The conquest of the ivy leaves

Vasiliki Poula

He got a glimpse of his reflection on the window. Lines spreading around his eyes like rays in a child’s sketch of the sun. The ligaments in his neck, pushing against the shrivelled frills of flesh. And there was a lag in it, a space where one sound stretched out to reach the next. In the slack of that lag, it felt like words could no longer just go anywhere.

They would collapse upon the wall of the house across the bare, dreary yard. Climbed half-way up the wall, an old ivy vine, gnarled and decayed at the roots, its stem clinging to the bricks. The ivy leaves swaying, as the cold breath of autumn was loosed all of a sudden.

‘Twelve’, he murmured.

After the last school bell of the week rung, he would head off to the gallery of his town. Today, a seat on the bench in the middle of the main room had escaped the eye of incomers. They were too absorbed reading the scribbles on the bleached-out labels at the right bottom of the paintings.

A little later, 'eleven'; and then 'ten,' and 'nine', almost together.

He went back home and started drawing; a picture of the town pump with a prominent citizen passing by hastily. His effort was framed and hung in the drug store window by the side of the ear of corn with an uneven number of rows.

'Eight! They're falling faster now’, he said in almost a whisper. Three days ago the leaves were almost a hundred. It made his head ache to count them. But now it's easy. ‘There goes another one!’

Filled with pride, he tried to approach the director of the gallery who often dined in the restaurant right next to the boy’s house. The marble-topped tables, the range of leather-upholstered wall seats, the sedulous and largess-loving garçons – a mélange of talk and music wisely catering to all. Such a farcical veneer, for they would all try to forget that they were still in the restaurant of the small town with their laughter deep as skin, a crackling tension in the atmosphere, always ready to erupt in showers of sparks or discharge itself in thunderous peals.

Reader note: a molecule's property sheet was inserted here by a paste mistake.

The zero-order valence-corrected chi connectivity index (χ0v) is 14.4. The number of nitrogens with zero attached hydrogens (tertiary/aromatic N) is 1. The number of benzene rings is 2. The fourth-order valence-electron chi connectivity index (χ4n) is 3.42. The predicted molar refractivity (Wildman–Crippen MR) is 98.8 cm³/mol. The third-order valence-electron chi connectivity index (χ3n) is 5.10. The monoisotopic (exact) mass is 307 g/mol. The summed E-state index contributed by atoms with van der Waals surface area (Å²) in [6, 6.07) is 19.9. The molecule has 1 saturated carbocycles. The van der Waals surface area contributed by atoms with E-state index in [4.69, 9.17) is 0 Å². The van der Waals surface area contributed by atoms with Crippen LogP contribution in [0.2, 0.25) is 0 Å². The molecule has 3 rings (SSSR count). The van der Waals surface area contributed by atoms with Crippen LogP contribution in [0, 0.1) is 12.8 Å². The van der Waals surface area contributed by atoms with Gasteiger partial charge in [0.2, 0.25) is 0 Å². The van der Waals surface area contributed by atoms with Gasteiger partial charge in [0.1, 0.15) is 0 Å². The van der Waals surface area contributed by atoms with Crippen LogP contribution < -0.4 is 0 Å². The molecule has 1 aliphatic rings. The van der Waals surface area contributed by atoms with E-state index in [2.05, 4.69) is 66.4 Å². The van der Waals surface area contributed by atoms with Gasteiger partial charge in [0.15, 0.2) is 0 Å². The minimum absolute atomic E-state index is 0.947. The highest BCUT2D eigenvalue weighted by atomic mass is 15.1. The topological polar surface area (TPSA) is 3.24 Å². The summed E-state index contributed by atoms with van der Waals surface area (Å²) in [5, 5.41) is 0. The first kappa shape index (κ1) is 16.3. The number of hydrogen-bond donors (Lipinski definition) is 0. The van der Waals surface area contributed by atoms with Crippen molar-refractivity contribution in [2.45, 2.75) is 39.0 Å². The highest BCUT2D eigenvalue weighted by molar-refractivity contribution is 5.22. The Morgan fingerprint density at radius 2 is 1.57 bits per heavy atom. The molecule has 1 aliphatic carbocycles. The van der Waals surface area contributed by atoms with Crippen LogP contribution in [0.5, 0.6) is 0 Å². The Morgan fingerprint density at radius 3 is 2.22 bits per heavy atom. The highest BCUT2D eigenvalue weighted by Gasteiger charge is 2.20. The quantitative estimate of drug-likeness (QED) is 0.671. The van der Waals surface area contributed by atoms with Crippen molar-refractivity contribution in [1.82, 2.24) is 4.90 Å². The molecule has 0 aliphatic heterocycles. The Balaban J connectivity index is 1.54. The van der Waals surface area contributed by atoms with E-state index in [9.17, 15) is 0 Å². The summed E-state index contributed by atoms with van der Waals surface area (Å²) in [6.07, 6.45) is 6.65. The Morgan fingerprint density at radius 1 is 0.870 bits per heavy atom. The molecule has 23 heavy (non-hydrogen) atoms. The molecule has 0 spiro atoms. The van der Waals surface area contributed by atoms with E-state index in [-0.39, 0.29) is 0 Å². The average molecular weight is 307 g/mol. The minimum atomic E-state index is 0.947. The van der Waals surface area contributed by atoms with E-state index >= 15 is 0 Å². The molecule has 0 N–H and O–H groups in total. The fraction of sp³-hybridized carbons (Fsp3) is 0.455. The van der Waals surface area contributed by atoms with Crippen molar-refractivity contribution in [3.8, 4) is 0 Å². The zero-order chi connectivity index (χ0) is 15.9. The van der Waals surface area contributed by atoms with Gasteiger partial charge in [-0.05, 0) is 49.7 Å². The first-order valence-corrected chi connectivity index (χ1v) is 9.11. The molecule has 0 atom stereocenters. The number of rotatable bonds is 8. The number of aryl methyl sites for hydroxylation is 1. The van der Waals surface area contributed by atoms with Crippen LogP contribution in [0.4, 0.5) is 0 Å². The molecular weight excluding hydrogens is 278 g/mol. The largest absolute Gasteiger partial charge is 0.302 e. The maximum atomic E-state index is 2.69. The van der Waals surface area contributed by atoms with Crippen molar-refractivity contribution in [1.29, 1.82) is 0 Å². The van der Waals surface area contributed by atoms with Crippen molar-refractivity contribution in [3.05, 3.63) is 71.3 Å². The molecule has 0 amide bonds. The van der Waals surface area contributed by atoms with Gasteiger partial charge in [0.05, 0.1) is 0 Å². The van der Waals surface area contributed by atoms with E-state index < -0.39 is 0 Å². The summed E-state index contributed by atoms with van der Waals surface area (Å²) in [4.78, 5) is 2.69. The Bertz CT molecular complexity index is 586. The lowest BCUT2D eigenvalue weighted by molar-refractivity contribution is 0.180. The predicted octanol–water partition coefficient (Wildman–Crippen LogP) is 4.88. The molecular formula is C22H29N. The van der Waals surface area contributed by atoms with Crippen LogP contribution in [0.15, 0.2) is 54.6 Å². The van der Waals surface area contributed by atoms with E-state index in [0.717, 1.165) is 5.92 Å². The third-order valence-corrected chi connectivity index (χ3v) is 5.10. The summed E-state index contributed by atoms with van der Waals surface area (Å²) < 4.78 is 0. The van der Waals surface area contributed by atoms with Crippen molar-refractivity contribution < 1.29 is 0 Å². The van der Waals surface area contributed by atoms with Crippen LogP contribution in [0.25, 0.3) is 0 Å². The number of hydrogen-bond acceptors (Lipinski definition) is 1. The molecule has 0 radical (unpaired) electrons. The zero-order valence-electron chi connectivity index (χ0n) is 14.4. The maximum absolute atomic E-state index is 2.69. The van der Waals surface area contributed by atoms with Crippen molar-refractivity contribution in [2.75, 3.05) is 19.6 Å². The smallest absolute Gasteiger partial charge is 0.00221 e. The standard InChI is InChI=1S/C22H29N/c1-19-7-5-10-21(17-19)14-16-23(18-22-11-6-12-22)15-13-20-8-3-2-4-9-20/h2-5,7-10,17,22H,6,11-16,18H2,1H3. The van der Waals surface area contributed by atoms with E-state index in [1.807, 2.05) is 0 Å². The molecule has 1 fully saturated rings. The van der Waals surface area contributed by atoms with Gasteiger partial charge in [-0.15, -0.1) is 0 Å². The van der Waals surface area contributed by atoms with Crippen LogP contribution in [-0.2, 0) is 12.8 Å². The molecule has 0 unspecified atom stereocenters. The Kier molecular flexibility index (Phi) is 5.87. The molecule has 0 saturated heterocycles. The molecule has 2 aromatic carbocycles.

His piece was a living pastoral, full of the genuine breath of the fields, the song of birds, and the pleasant chatter of trickling streams – the scenery ablaze with colour.

‘Too cliché’, the director smirked, handing the canvas back.

‘Six! Oh, now five.’

Fifty years he had dreamt of wielding the brush without getting near enough to touch it. He had always been about to paint a masterpiece, but had never yet begun it. Nature, in scheduling him, had pruned all superlatives. A canvas on an easel longing for the first line.


He dropped an epicedian tear. But fear not. The sandcastles of children are supposed to be washed out by a wave. At the shrinking of the tide, though, the reminiscence of the castles persists. There are a hundred places where he was afraid to go, as with memory they’d brim. And even in those other places that he did dare to go, convincing himself that no shred had remained, he’d so remember them.


The ebbing of his hope drained his faith. He sat staring at the yellow, singing gaslight. Soon he walked to the bed and began to tear the sheets into strips. Then, the canvas. With the blade of his knife he drove them tightly into every crevice of the wall until the windows were covered. When all was snug and taut he turned out the light and lay gratefully upon the bed.


He marveled at the dark paint on his fingers, mimicking the gauzes lingering around him. He was now rocking his worst fear in his hands, and, after he put it to sleep, he left it in the darkened room and tiptoed out.


The day was already worn away, wreaths of mist swirled up into the air. When the last one goes, he goes, too.

Vasiliki Poula

Vasiliki Poula is an LLM student at LSE, where she is mostly interested in constitutional reform and the impact of the uncodified constitution on the judicial interpretation of statutes. When not reading around jurisprudence, she explores literature written or translated in Greek, English and French and re-visit pieces that have moved her.

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